To submit requests for assistance, or provide feedback regarding accessibility, please contact


Discussion With Marie Howe: William Shakespeare

Billy Collins

Lesson time 8:58 min

Billy and Marie discuss how the speaker in William Shakespeare’s “Sonnet 73” uses metaphor to bid a final farewell to his beloved.

Billy Collins
Teaches Reading and Writing Poetry
In his first-ever online class, former U.S. Poet Laureate Billy Collins teaches you how to find joy, humor, and humanity in reading and writing poetry.
Get Started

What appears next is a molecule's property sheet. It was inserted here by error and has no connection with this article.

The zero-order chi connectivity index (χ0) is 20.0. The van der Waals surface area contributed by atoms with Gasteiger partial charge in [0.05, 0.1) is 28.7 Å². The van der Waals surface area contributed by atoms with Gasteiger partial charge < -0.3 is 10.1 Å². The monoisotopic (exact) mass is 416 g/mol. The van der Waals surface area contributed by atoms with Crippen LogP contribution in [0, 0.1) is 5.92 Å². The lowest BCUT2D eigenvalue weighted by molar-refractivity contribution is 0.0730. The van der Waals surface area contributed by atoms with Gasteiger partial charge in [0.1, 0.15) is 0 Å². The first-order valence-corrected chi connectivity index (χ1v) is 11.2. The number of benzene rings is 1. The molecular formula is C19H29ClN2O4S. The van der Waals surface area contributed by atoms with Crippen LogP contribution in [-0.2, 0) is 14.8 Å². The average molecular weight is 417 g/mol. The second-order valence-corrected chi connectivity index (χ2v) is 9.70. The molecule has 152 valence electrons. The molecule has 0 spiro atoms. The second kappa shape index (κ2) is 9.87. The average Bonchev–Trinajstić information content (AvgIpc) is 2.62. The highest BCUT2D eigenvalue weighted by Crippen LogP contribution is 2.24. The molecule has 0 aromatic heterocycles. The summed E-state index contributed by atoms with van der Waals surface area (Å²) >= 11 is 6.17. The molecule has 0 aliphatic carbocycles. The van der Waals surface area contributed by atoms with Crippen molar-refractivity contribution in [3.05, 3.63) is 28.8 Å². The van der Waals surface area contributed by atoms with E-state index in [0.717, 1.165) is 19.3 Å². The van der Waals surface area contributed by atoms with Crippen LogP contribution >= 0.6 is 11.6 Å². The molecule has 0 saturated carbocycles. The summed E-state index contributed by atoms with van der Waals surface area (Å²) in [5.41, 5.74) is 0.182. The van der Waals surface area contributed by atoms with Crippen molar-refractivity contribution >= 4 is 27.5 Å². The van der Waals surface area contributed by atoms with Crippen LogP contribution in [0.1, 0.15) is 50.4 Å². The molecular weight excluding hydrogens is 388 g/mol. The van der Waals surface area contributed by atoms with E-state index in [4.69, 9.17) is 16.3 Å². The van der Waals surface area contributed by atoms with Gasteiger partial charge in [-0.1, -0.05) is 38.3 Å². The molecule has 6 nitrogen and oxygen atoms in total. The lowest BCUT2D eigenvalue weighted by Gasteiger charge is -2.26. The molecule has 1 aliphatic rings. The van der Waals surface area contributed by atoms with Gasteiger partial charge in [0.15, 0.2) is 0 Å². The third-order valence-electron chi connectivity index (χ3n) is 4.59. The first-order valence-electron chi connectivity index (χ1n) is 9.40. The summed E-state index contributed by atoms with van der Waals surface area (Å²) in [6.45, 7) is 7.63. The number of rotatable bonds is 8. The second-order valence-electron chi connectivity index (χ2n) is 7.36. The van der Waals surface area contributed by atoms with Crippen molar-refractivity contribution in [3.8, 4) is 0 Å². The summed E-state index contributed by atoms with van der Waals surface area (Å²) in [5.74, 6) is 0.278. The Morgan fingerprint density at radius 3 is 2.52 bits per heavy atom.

[MUSIC PLAYING] - "That time of year, thou mayst in me behold. When yellow leaves, or none, or a few, do hang upon those boughs which shake against the cold, bare ruin'd choirs, where late the sweet birds sang. In me though see'st the twilight of such day as after sunset faded in the west, which by and by black night doth take away, death's second self, that seals up all in rest. In me thou see'st the glowing of such fire that on the ashes of his youth doth lie, as a death-bed whereon it must expire, consum'd with that which it was nourish'd by. This thou perceiv'st, which makes thy love more strong, to love that well which thou must leave ere long." - It's beautiful. And this really brings in metaphor, too-- "bare ruin'd choirs," "this time of year, thou mayst in me behold." - Yeah. - You know, it begins by comparing himself to a certain time of year. - Right. - Autumn, close to winter-- almost winter, no snow. - "Yellow leaves, or none, or a few, do hang." So the first four-- there is usually, in a Shakespeare sonnet, there are three quatrains. And then there's the couplet. So just to break it down, in the first quatrain, he's-- well, he's aging. And he's nearer to death than his beloved, let's say. So in the first four lines, he is part of the year. He is the latter part of the year, the fall or early winter. And in the second part, he's the latter part of a day. - Yeah. - So first is the year and a season. The next is a time of day. And then he kind of runs out of diurnal things, then he turns to fire. So he is a, as we would say, a dying fire-- the fire kind of in embers. And then, the couplet says, this-- the whole sonnet, what I just said-- you understand, you "perceiv'st." And then there's this kind of trick. He says, "which makes thy love more strong." - Yeah. - Well, why would-- if he describes himself as fading, and decrepit, and ancient, and it's embers, and the leaves or the trees are bare-- why would you love that more? And it's kind of a, huh? That's paradoxical. And then he gives the killer, "To love that well which thou must leave ere long." - "Thou must leave ere long." Who's leaving who? - Oh, he's leaving. - Yeah, I know. But, "thou must leave ere long." - Oh, "To love that well which thou"-- OK, she has to leave. She's leaving him, but-- - But he is the one who's really leaving. He turns it-- he turns that funny thing twice. - Right. That she's leaving. - "Thou must leave ere long." Well, of course she will leave him, but he's the one who's actually-- - Leaving. - And she's gonna stay. - She is remaining. - Right there. - There's a little-- actually, a Korean poem that says when a couple has loved that strongly, and when the one dies, the one left behind is truly dead. - Of course. - Yeah. Not the dead, they're gone. - So "To love that well." That's an interesting pronoun. "To love that well, which thou must leave ere long." Wh...